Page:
We describe the surgical technique, supporting description of approach with some anatomical specimens performed in laboratory (Figures 3A–D).
Figure 3. (A) Posterior view of the floor of the IV ventricle. The floor is divided in the midline by the median sulcus and craniocaudally into pontine, junctional, and medullary parts. Coll., colliculus; Hypogl., hypoglosal triangle; Med., median, medullary; Ped., peduncle; Sup., superior. (B) Posterior view of the cerebellum. Cer., cerebello; Fiss., fissure; Med., medullary; P.I.C.A., posteroinferior cerebellar artery; Suboccip., suboccipital. (C) Posterior view of the cerebellum. The left tonsil has been retracted superolaterally to expose the surface of the medulla as well as the lateral recess of the IV ventricle. Lat., lateral; P.I.C.A., posteroinferior cerebellar artery; Suboccip., suboccipital. (D) Posterior view of the cerebellum. A dissector is located into the lateral recess. A., artery; Lat., lateral; P.I.C.A., posteroinferior cerebellar artery; Suboccip., suboccipital; Vert., vertebral.
The patient is positioned prone with the head placed in a neutral position whereas the cervical spine is slightly anteriorly flexed. Bilateral somatosensory evoked potential and VIII, XI and XII cranial nerves monitoring are performed. A midline vertical skin incision is made from the inion to the second vertebra. A suboccipital midline craniotomy extended to the posterior rim of the foramen magnum is performed. The posterior arch of C1 is removed, but preserving the atlantooccipital joints.
The dura is opened in Y-like fashion. Cerebellomedullary arachnoid is sharply and meticulous dissected unilaterally to allow mobilization of cerebellum’s tonsils off the dorsal surface of the medulla. Opening of the tonsillovermian fissure further increased the exposure. This maneuver allows the access to the inferior end of the IV ventricle and the MO. The medulla enlarged by the intrinsic lesion, is displacing the tonsils upwards. The bulging neural lesion is displacing the posterior inferior cerebellar arteries (PICAs), and the vascular structures are identified and preserved. Regarding veins, the cerebellomedullary fissure vein drains the superior and ventral surfaces of the tonsils and portions of the inferior vermis. It passes laterally within the fissure to empty into the tributaries of the superior petrosal sinus. At its medial origin, the cerebellomedullary fissure veins may communicate by means of the lateral uvular vein with the inferior vermian vein. The posterior aspect of the medulla can be exposed without sacrificing neural tissue. A minimal neural opening is performed in the midline, in the area of less tissular vascularization, known as safe entry zone of the inferior half of the medulla. Removal of small piece of tissue for histopathological study is performed in real time to define the extent of resection. Then, the duramater is closed in watertight fashion. Muscles and superficial tissues are closed in the usual manner (Figures 4A,B).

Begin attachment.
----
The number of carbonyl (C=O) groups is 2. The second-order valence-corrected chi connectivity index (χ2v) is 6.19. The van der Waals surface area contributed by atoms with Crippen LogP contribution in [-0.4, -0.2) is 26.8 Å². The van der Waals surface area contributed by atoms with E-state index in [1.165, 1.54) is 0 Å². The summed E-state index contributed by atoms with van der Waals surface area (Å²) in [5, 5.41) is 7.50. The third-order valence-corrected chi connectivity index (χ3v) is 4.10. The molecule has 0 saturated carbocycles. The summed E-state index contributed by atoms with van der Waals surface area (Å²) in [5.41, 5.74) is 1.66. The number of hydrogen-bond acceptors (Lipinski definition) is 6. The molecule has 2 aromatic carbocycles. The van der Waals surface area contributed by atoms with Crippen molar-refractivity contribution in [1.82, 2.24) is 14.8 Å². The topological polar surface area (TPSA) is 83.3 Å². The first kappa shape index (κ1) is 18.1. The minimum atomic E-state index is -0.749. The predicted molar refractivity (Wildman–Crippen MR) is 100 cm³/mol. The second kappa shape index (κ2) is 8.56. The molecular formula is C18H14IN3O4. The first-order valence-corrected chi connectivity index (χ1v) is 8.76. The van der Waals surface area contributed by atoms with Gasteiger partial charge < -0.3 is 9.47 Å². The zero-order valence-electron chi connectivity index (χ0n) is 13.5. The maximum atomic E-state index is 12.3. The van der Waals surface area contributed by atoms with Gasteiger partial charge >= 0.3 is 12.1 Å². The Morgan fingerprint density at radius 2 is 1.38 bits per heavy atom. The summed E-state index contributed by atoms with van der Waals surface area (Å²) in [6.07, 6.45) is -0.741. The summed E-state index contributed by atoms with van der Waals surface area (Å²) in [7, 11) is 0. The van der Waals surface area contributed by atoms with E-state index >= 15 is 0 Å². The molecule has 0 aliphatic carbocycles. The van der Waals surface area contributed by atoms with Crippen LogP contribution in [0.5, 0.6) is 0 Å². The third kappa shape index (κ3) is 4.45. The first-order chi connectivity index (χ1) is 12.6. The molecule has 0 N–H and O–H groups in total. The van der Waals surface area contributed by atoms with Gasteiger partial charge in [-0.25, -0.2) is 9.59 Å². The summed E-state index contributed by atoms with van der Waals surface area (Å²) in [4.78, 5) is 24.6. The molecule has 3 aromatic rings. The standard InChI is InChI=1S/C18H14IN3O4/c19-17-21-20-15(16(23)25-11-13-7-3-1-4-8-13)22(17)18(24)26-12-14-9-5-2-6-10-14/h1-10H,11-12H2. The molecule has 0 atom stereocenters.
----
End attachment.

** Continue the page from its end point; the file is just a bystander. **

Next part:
Figure 4. Illustrative images of surgery. Case 1: MO subependymoma. (A) The subtonsillar approach showed the cerebellar vermis and the cerebellar tonsils; dense arachnoidal adherences covered partially the PICAs and also the intrinsic and in part the exophytic MO tumor. (B) After a sharp dissection of arachnoidal adherences, the tumor was completely removed with preservation of both posterior inferior cerebellar arteries (PICAs).